The Delicious Habit Of Exercise

Hello World !

Wow.. I can say that and mean it literally =)Β  Ok so I figured I’ve been posting this week on habits and how important they are to our success in living a healthy lifestyle, I figured I’d end the week talking about another important habit we need to build in our lives.

Exercise.

OK stop… I hear your collective sighs and groans and gnashing of teeth.

You hate to exercise. It’s hard. You sweat. Your heart beats fast and your muscles protest. Your thighs rub together in an uncomfortable way. You have sweat trickling down in areas you don’t think it belongs. You think you’re dying.

Good. You’re doing it right.

I’d have to say when I talk with people, alongside wrestling with food choices, exercise is a hard thing for people to develop a habit for.

Why? ‘Cause it’s hard and almost everyone will find something else to do besides that.

I think personally, the most important thing you can do to guarantee you stay with it is find THE thing that you love to do… then become an expert on it.Β  If you are passionate about what you do, you will stay with it.

I usually hear… ” I can’t run” or ” I hate running” because people know it’s what I do and what I’m passionate about. I remind them it’s fine to run… if they want to… if they don’t.. then please… don’t.

I also think it’s great to have a couple things you enjoy that keeps you from getting bored and allows you to change things up.

Being injured these past few months has kept me from running much, therefore, I’ve spent lots of time on my bike. I have loved it and it’s given me an outlet for not being able to run. I have days I’m inside and do strength training. I love having choices and enjoy them all.

Each one of these activities have developed because 1) I enjoy them 2) I’ve repeatedly practiced them.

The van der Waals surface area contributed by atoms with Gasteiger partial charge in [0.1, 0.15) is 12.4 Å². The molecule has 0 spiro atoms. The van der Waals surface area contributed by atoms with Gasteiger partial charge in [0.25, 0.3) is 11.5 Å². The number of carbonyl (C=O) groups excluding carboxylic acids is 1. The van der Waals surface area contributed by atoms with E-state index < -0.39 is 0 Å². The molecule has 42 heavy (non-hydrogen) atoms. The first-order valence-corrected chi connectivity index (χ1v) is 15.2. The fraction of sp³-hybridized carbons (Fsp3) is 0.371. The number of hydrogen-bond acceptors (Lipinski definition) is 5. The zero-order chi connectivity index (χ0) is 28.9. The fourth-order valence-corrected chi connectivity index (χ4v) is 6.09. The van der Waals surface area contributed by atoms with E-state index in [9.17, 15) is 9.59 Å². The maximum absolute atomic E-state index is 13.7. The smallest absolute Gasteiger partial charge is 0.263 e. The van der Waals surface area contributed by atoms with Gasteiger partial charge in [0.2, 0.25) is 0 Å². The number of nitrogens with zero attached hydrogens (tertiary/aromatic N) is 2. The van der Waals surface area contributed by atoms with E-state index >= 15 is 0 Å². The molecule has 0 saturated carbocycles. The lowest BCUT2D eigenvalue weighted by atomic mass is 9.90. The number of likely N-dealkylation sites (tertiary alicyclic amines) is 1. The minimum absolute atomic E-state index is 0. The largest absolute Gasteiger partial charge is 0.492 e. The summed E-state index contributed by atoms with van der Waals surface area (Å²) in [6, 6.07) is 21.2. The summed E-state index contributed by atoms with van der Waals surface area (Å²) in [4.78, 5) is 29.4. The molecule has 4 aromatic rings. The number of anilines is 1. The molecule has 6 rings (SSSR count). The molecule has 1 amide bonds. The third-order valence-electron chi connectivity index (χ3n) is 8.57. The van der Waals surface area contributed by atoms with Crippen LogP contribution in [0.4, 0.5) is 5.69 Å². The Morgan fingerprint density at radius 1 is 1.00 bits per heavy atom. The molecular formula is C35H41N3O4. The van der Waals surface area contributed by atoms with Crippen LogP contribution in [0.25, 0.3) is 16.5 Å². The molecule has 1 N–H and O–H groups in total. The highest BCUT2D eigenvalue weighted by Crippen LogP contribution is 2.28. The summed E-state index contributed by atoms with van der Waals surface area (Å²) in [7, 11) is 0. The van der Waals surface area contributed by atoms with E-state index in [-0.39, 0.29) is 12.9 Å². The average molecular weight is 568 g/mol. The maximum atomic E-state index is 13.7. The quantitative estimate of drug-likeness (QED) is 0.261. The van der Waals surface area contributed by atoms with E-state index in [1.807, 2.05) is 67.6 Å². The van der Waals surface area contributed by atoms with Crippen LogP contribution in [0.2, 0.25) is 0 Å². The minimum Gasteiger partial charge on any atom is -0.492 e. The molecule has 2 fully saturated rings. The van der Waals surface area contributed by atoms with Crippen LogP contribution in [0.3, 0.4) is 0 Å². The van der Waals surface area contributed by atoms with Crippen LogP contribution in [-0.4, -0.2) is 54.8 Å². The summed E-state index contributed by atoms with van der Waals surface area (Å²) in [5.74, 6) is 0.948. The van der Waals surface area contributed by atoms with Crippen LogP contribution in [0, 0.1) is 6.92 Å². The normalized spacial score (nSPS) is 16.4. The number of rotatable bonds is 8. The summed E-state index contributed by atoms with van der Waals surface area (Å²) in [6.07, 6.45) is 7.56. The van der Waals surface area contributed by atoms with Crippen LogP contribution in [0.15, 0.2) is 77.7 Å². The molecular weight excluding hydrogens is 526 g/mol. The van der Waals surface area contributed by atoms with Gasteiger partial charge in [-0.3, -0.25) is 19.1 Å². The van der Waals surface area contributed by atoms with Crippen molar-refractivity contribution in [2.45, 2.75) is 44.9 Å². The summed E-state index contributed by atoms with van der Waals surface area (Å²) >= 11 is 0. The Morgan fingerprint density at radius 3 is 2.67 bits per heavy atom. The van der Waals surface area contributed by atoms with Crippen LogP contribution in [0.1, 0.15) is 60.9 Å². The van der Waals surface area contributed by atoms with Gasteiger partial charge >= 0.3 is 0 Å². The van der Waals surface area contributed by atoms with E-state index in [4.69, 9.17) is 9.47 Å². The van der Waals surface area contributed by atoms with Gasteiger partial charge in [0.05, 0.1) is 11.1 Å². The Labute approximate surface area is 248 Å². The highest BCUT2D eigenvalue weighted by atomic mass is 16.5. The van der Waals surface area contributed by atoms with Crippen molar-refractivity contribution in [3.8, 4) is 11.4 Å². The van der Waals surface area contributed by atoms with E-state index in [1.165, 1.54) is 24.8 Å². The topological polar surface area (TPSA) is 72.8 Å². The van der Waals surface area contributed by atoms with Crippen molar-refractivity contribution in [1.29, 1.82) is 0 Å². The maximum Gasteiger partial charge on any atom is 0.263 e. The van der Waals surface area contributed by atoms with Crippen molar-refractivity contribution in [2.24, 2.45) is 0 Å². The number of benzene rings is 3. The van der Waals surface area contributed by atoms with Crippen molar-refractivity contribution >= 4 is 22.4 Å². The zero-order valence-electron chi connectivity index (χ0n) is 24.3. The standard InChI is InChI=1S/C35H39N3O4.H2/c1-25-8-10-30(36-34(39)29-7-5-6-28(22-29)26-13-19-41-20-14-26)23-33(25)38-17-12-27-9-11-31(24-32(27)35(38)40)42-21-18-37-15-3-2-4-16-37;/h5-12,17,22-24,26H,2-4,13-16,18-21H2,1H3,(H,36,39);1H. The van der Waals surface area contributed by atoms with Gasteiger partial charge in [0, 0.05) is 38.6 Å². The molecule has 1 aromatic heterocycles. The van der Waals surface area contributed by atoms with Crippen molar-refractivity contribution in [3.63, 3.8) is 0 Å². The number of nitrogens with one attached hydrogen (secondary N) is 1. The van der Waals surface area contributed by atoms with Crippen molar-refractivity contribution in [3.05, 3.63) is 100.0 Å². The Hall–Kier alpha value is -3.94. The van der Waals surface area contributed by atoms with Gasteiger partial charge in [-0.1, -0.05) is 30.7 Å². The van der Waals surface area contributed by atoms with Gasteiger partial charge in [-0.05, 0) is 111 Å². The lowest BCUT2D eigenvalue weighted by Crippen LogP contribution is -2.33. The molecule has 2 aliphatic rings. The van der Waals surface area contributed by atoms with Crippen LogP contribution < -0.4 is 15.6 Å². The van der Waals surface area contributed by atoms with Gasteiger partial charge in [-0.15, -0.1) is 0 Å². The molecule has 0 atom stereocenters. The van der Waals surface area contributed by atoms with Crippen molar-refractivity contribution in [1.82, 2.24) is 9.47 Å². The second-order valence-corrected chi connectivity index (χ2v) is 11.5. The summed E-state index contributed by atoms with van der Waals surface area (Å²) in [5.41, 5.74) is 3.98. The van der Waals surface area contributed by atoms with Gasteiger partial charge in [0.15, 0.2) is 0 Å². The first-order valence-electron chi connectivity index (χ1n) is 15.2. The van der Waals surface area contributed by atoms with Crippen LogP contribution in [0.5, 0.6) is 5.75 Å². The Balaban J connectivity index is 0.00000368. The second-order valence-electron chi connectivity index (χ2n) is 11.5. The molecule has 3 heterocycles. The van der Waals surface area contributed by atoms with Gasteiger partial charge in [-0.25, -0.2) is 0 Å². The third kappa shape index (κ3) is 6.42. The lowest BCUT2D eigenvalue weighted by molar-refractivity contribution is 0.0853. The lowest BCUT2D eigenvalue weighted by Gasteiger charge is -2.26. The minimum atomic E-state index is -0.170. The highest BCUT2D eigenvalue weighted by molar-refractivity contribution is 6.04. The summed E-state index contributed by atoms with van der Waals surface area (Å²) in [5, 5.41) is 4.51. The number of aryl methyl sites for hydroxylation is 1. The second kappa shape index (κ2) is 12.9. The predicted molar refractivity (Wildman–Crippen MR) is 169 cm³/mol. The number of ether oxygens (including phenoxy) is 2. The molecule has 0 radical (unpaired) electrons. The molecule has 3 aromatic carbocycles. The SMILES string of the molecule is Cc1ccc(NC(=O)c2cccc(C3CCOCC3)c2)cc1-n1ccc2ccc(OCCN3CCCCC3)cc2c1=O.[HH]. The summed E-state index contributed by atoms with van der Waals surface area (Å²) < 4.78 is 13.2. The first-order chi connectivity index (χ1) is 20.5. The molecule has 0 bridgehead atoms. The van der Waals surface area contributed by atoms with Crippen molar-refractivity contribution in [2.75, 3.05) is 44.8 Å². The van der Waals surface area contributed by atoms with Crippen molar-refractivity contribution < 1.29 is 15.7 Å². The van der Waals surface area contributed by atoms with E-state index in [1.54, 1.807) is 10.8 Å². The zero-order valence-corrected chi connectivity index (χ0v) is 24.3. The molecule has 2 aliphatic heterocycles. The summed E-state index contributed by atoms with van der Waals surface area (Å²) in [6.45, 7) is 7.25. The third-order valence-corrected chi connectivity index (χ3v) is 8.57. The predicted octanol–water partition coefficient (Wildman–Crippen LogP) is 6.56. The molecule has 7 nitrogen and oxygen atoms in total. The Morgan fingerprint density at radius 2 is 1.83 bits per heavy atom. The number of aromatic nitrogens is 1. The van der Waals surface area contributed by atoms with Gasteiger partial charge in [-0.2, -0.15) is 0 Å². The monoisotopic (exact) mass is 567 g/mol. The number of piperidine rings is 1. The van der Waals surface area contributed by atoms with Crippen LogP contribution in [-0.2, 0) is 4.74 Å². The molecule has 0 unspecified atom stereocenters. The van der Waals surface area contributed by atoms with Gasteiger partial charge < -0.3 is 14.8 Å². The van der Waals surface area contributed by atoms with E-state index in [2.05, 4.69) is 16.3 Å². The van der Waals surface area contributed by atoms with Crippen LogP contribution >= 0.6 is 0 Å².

Exercise isn’t just a weight loss tool and shouldn’t be viewed as just such. Yes, when we eat right with exercise, the natural outcome is weight loss.

But our bodies need movement for overall health and wellness. Exercise offers mental clarity and can reduce blood pressure and improve other health issues. Β Not only that it can produce overall feelings of well being.

Why wouldn’t you wanna make that a life habit ??

Like anything, it requires persistence, and a certain amount of stubbornness to make it happen on a daily basis.

In my opinion, habits are built on a determination to change something in our life… good or bad.

The common “reason” I hear for people not exercising is … time. Listen, if you have time to do anything in your day, you have time for exercise too.

I know that mornings are my best time to get it done for a variety of reasons. First, nothing feels better and more energizing than having a workout done and tackling my day. I also know mornings will be my most successful time to make it happen for sure. If I say ” Oh, I’ll do it after dinner” I know there’s a huge probability it might not happen. There’s to much going on. People are awake and want things from me. I don’t feel as perky. The list can go on….

I do have a HUGE amount of control on when I get up in the morning to making that happen.

When my husband was unexpectedly hospitalized several years ago, I’d get up at 5:30, head out to do some strength training, finish up by the time the kids were waking up for school, get cleaned up, put them on the bus, and head to hospital.

I needed that time for myself. It helped keep me sane in difficult days.

Exercise at that point was a need and a habit for me. It’s more so now.

I’ve gotten up at 5:30 midweek to knock out a 10 mile run before the critters had to get out for school. Yes, I had to make adjustments and schedule it, but hey, I do that with anything else in my life too.

I read an interesting comment in a running article I was reading. Although it was talking about running I immediately identified it as applicable to exercise in general.

“It takes about three weeks of running at least three days per week to get to the point where missing a workout triggers a sense of withdrawal, which increases desire to be more consistent. ” (emphasis mine)